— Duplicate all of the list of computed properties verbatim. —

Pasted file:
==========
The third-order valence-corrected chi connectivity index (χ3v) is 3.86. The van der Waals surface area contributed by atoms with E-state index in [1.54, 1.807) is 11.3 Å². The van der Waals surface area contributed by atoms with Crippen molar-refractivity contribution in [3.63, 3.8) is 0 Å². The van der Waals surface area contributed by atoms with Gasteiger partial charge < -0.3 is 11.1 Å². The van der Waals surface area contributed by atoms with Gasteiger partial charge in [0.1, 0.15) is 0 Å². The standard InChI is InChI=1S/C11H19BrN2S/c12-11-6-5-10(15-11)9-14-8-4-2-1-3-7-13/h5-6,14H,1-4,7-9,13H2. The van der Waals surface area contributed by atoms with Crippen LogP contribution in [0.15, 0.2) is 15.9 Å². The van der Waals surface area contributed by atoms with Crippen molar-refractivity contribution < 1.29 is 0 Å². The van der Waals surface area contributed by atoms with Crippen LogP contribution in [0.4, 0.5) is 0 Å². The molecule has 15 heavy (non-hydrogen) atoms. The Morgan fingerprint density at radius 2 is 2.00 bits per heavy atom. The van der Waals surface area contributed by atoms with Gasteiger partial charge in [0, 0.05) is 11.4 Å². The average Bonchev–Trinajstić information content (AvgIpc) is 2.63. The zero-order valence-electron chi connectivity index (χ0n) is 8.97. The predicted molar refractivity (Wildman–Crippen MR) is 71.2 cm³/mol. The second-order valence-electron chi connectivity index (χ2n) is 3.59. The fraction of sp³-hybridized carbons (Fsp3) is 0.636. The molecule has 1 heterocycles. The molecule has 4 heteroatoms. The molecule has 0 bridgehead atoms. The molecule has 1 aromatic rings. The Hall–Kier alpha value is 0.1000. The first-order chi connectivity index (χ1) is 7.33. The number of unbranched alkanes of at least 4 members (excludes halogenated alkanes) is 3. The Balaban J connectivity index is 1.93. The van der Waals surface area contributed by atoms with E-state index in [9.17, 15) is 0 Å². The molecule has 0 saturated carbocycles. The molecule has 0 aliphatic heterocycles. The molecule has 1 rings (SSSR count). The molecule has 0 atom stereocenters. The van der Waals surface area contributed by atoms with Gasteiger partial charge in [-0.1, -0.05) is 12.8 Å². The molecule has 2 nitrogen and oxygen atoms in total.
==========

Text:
The third-order valence-corrected chi connectivity index (χ3v) is 3.86. The van der Waals surface area contributed by atoms with E-state index in [1.54, 1.807) is 11.3 Å². The van der Waals surface area contributed by atoms with Crippen molar-refractivity contribution in [3.63, 3.8) is 0 Å². The van der Waals surface area contributed by atoms with Gasteiger partial charge < -0.3 is 11.1 Å². The van der Waals surface area contributed by atoms with Gasteiger partial charge in [0.1, 0.15) is 0 Å². The standard InChI is InChI=1S/C11H19BrN2S/c12-11-6-5-10(15-11)9-14-8-4-2-1-3-7-13/h5-6,14H,1-4,7-9,13H2. The van der Waals surface area contributed by atoms with Crippen LogP contribution in [0.15, 0.2) is 15.9 Å². The van der Waals surface area contributed by atoms with Crippen molar-refractivity contribution < 1.29 is 0 Å². The van der Waals surface area contributed by atoms with Crippen LogP contribution in [0.4, 0.5) is 0 Å². The molecule has 15 heavy (non-hydrogen) atoms. The Morgan fingerprint density at radius 2 is 2.00 bits per heavy atom. The van der Waals surface area contributed by atoms with Gasteiger partial charge in [0, 0.05) is 11.4 Å². The average Bonchev–Trinajstić information content (AvgIpc) is 2.63. The zero-order valence-electron chi connectivity index (χ0n) is 8.97. The predicted molar refractivity (Wildman–Crippen MR) is 71.2 cm³/mol. The second-order valence-electron chi connectivity index (χ2n) is 3.59. The fraction of sp³-hybridized carbons (Fsp3) is 0.636. The molecule has 1 heterocycles. The molecule has 4 heteroatoms. The molecule has 0 bridgehead atoms. The molecule has 1 aromatic rings. The Hall–Kier alpha value is 0.1000. The first-order chi connectivity index (χ1) is 7.33. The number of unbranched alkanes of at least 4 members (excludes halogenated alkanes) is 3. The Balaban J connectivity index is 1.93. The van der Waals surface area contributed by atoms with E-state index in [9.17, 15) is 0 Å². The molecule has 0 saturated carbocycles. The molecule has 0 aliphatic heterocycles. The molecule has 1 rings (SSSR count). The molecule has 0 atom stereocenters. The van der Waals surface area contributed by atoms with Gasteiger partial charge in [-0.1, -0.05) is 12.8 Å². The molecule has 2 nitrogen and oxygen atoms in total.